World's first trial shows benefits of detecting and treating undiagnosed asthma and COPD

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Last reviewed: 14.06.2024

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19 May 2024, 19:40

Finding and treating people with undiagnosed asthma or chronic obstructive pulmonary disease (COPD) improved their health and reduced the number of visits to health care for respiratory symptoms within a year of diagnosis, according to a world-first clinical study published in New England Journal of Medicine.

“An estimated 70% of people with asthma or COPD are not diagnosed,” the presenter said Study author Dr. Sean Aaron, senior research fellow and pulmonary specialist at The Ottawa Hospital and professor at the University of Ottawa. “This is the first study to show that treatment for these people significantly improves their health and quality of life.”

How did the research team identify undetected cases?

To identify people with undiagnosed asthma and COPD, the research team called random phone numbers at 17 study sites across Canada from 2017 to 2023. The automated call asked if any adults in the home had unexplained shortness of breath, wheezing, a persistent cough, or coughing up mucus in the past six months.

26,905 people who reported these symptoms completed questionnaires. Those who had a high likelihood of asthma or COPD underwent spirometric breathing testing, the gold standard for diagnosis.

A total of 595 people were diagnosed with asthma or COPD, and 508 agreed to participate in a randomized controlled trial comparing different types of treatment.

Half of the people in the study were randomly assigned to usual care (treatment provided by their primary care physician or an urgent care clinic), while the other half were treated by a pulmonary specialist and asthma/COPD educator (specially trained nurse or respiratory therapist).

People treated by a pulmonary specialist and educator were prescribed inhalers for asthma or COPD and were taught how to use them. Some were given action plans to self-manage flare-ups. They also received smoking cessation treatment, exercise and weight counseling, and pneumonia and influenza vaccines if needed.

Of patients treated by a pulmonary specialist and educator, 92% started taking new medications for asthma or COPD, compared with 60% of patients receiving usual care.

Treating undiagnosed asthma and COPD leads to fewer health care visits

The researchers found that patients seen by a pulmonary specialist and educator had an average of 0.53 visits per year for respiratory symptoms in the year after diagnosis, compared with 1.12 visits in the usual care group.

Additionally, patients seen by a pulmonary specialist and educator had an average St. George Respiratory Questionnaire score increase of 10.2 points, compared with 6.8 points in the usual care group. A four-point increase means improved health and quality of life.

“In real life, not everyone can see a lung specialist,” explains Dr. Aaron. “The good news is that if a patient receives a diagnosis and treatment, their symptoms will improve. People in our study who went to primary care physicians and urgent care clinics had good results, and those who went to a specialist and teacher had excellent results.”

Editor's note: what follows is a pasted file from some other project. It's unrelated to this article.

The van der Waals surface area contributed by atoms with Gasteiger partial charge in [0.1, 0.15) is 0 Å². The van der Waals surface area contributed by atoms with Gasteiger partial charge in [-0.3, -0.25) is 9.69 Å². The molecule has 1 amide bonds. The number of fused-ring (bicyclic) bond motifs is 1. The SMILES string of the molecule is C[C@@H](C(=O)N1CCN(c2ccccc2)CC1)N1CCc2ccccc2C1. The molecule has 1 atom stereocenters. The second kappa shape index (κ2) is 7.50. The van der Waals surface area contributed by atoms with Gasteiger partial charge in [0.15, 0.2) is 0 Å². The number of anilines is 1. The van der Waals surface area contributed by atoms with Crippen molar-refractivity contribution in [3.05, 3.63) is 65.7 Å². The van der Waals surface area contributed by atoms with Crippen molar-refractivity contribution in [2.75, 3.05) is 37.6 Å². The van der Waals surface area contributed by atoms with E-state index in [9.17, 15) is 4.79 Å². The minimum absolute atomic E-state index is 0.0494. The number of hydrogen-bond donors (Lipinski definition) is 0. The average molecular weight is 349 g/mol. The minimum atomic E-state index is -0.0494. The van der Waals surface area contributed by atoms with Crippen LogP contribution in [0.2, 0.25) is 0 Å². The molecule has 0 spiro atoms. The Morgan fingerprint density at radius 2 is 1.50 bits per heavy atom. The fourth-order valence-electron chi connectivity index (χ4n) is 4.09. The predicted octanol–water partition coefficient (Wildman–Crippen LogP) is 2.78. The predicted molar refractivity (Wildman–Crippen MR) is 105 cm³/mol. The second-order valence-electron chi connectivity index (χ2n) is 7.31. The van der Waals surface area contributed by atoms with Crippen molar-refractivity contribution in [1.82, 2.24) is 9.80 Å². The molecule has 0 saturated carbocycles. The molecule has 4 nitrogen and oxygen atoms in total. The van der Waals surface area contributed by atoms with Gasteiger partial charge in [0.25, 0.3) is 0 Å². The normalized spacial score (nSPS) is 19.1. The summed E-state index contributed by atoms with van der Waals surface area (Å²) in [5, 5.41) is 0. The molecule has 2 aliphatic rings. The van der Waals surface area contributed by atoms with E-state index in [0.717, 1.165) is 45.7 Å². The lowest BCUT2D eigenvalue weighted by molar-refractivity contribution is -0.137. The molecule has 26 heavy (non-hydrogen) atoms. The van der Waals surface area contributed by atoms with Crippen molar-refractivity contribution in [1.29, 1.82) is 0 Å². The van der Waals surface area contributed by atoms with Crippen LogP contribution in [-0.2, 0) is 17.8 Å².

Study participant notes the importance of an asthma diagnosis

Jazminn Hein was 24 years old and had recently given birth to her first child when she received a call asking her to join the study. Several times carrying laundry up the stairs or talking on the phone for 10 minutes left her breathless. She saw no reason not to take the breath test.

“For years I told doctors about the feeling of an elephant on my chest and difficulty breathing. They said it was my anxiety, that I was having panic attacks,” recalls Jazminn.

But these were not panic attacks. It was asthma. Asthma, probably since elementary school. A daily inhaler changed her symptoms.

“A diagnosis of asthma is important,” she says. “Muscles need oxygen, and when you can’t breathe properly, it makes you tired and exhausted. I noticed an increase in energy. I now have two small children, and I can keep up with them. I sleep better because I used to constantly wake up short of breath.”

Asthma affects 8% of Canadian adults and can develop at any age, while COPD affects 8% of Canadians over 60.

“If you have symptoms like mine, go to your doctor or urgent care clinic and ask for a spirometry test,” recommends Jazminn. “The worst thing that can happen is wasting time. But if you have a respiratory illness and it's treated correctly, you can do things you never knew you missed."

Dr. Aaron agrees with Jazminn. He believes the best way to identify more cases of undetected asthma and COPD is for patients to seek diagnosis themselves. His past research has shown that even the early stages of these diseases are associated with poorer quality of life, more health care visits, and decreased work productivity.

“Many people know to ask for tests for breast and colorectal cancer when certain signs appear. Ideally, they would request a spirometry test when symptoms of chronic respiratory disease appear,” says Dr. Aaron. “People should not have to put up with breathing problems when there is effective treatment available.”

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